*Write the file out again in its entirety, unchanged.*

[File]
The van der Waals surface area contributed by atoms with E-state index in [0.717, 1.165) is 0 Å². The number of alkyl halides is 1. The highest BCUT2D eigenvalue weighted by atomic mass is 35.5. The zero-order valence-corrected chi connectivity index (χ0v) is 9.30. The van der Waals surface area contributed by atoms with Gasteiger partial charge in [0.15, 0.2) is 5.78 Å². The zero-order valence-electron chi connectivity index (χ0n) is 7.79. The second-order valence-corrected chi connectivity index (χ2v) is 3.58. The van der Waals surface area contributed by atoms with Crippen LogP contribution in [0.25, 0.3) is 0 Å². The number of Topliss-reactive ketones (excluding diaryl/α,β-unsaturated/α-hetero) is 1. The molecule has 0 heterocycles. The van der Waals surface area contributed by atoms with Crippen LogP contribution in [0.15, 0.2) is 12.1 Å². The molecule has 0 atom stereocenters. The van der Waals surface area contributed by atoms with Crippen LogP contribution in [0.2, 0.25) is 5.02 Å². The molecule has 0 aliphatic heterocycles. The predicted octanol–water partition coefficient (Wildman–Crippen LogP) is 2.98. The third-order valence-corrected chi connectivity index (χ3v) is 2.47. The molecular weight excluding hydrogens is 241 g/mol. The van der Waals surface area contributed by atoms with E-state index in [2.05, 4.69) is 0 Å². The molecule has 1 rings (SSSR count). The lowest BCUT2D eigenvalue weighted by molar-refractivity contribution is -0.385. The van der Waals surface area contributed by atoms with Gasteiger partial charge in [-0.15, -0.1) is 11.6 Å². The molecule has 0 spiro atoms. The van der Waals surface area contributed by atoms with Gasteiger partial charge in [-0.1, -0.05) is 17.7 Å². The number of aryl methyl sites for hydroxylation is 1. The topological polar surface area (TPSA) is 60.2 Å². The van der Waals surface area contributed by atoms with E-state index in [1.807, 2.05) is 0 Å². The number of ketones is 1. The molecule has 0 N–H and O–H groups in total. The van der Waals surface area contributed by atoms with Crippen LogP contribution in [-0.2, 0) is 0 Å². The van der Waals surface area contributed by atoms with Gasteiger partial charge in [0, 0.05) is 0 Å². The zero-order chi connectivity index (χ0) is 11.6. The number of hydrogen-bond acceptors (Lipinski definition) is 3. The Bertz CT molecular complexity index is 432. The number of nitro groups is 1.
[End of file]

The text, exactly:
The van der Waals surface area contributed by atoms with E-state index in [0.717, 1.165) is 0 Å². The number of alkyl halides is 1. The highest BCUT2D eigenvalue weighted by atomic mass is 35.5. The zero-order valence-corrected chi connectivity index (χ0v) is 9.30. The van der Waals surface area contributed by atoms with Gasteiger partial charge in [0.15, 0.2) is 5.78 Å². The zero-order valence-electron chi connectivity index (χ0n) is 7.79. The second-order valence-corrected chi connectivity index (χ2v) is 3.58. The van der Waals surface area contributed by atoms with Crippen LogP contribution in [0.25, 0.3) is 0 Å². The number of Topliss-reactive ketones (excluding diaryl/α,β-unsaturated/α-hetero) is 1. The molecule has 0 heterocycles. The van der Waals surface area contributed by atoms with Crippen LogP contribution in [0.15, 0.2) is 12.1 Å². The molecule has 0 atom stereocenters. The van der Waals surface area contributed by atoms with Crippen LogP contribution in [0.2, 0.25) is 5.02 Å². The molecule has 0 aliphatic heterocycles. The predicted octanol–water partition coefficient (Wildman–Crippen LogP) is 2.98. The third-order valence-corrected chi connectivity index (χ3v) is 2.47. The molecular weight excluding hydrogens is 241 g/mol. The van der Waals surface area contributed by atoms with E-state index in [2.05, 4.69) is 0 Å². The molecule has 1 rings (SSSR count). The lowest BCUT2D eigenvalue weighted by molar-refractivity contribution is -0.385. The van der Waals surface area contributed by atoms with Gasteiger partial charge in [-0.15, -0.1) is 11.6 Å². The molecule has 0 spiro atoms. The van der Waals surface area contributed by atoms with Gasteiger partial charge in [-0.1, -0.05) is 17.7 Å². The number of aryl methyl sites for hydroxylation is 1. The topological polar surface area (TPSA) is 60.2 Å². The van der Waals surface area contributed by atoms with E-state index in [1.807, 2.05) is 0 Å². The number of ketones is 1. The molecule has 0 N–H and O–H groups in total. The van der Waals surface area contributed by atoms with Crippen LogP contribution in [-0.2, 0) is 0 Å². The van der Waals surface area contributed by atoms with Gasteiger partial charge in [0, 0.05) is 0 Å². The zero-order chi connectivity index (χ0) is 11.6. The number of hydrogen-bond acceptors (Lipinski definition) is 3. The Bertz CT molecular complexity index is 432. The number of nitro groups is 1.